2) Liquid Nutrient Solution

Hydroponic nutrient solutions are available in most gardening stores. These products contain all the nutrients essential for plant growth. Make sure to look up which mixtures are ideal for the type of crop you’re growing. Remember to follow the frequency and dosage of application as instructed on the product label.

We wrote an article about using organic nutrients in hydroponics. For popular commercial fertilizers, here are some products you may consider:

3) Growing Medium

In soilless culture, you won’t need soil but you’ll need a growing medium to hold the plants upright. Common substrate options include Hydroton clay pebbles, coco coir, perlite, vermiculture, hemp fiber, horticultural foam, Rockwool cubes, just to name a few.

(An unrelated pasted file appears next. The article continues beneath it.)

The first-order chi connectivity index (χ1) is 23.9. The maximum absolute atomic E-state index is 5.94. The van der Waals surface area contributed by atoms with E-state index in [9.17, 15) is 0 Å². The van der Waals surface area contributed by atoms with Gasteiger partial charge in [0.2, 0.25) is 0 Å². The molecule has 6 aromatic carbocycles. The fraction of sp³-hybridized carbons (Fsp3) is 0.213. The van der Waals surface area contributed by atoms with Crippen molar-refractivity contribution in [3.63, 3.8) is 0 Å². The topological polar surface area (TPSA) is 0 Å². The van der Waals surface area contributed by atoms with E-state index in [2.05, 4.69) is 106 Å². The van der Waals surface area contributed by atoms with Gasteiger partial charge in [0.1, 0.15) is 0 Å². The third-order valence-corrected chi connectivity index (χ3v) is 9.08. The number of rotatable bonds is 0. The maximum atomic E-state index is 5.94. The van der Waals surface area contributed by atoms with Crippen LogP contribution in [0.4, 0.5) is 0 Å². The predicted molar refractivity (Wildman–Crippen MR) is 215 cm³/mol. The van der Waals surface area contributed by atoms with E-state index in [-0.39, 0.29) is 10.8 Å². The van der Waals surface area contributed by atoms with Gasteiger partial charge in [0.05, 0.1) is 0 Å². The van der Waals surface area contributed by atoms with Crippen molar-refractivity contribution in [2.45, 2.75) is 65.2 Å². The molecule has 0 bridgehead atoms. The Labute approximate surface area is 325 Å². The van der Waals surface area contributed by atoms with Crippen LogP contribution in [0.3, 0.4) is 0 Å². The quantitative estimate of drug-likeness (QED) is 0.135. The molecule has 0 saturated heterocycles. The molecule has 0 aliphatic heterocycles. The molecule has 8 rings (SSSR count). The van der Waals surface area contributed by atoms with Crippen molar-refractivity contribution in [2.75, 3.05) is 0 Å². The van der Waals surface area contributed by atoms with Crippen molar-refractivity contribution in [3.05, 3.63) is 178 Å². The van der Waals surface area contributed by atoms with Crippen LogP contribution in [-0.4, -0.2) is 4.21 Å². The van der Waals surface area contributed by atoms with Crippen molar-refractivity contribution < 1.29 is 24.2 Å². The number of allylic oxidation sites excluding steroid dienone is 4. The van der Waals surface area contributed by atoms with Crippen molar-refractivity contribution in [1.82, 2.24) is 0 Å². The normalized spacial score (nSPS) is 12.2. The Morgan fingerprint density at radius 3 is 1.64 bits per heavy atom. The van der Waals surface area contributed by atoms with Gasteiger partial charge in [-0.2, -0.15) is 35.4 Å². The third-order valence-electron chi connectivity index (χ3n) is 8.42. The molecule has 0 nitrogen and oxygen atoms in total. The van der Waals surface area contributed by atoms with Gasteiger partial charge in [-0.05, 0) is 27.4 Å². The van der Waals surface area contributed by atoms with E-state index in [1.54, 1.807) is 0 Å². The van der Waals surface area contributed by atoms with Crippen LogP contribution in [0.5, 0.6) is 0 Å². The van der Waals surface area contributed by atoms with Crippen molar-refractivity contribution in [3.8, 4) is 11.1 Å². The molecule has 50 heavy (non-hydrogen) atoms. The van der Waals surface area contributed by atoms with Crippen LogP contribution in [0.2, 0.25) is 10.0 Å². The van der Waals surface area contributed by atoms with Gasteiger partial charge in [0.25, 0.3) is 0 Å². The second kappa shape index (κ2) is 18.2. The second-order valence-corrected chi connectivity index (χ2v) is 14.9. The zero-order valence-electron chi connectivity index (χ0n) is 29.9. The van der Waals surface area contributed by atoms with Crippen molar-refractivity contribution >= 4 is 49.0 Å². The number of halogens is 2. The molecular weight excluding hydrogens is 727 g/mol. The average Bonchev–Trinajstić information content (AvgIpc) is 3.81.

4) Net Cups or Styrofoam Boards

Net cups or hydrofoam boards serve as the “pots” which hold the base of your hydroponic plants. Mostly, they serve as rafts so the plants can float on water. In some types of systems such as NFT or Aeroponics, there will be no need for net cups or growing media.

5) Water Reservoir Containers

While simpler systems can make use of buckets and jars as a water reservoir, you will need to assemble a series of rails and tubes for bigger projects. The PVC pipe is an ideal material because it is inexpensive, long-lasting, and made of high quality plastic. 

You will also need construction tools, machine parts, and other equipment to build a more sophisticated hydroponic system. Here is a video showing you how to get started:

6) Grow Lights

Plants require sunlight to grow. Indoors, you can supplement your crops with artificial light such as fluorescent bulbs, HID lights, and HPS lights. More efficiently, you can go for LED tubes because they don’t heat up too much and they don’t consume too much electricity.

We’ve reviewed the best Grow Lights in the market in another article. We also compared T5 and T8 lights to help you choose.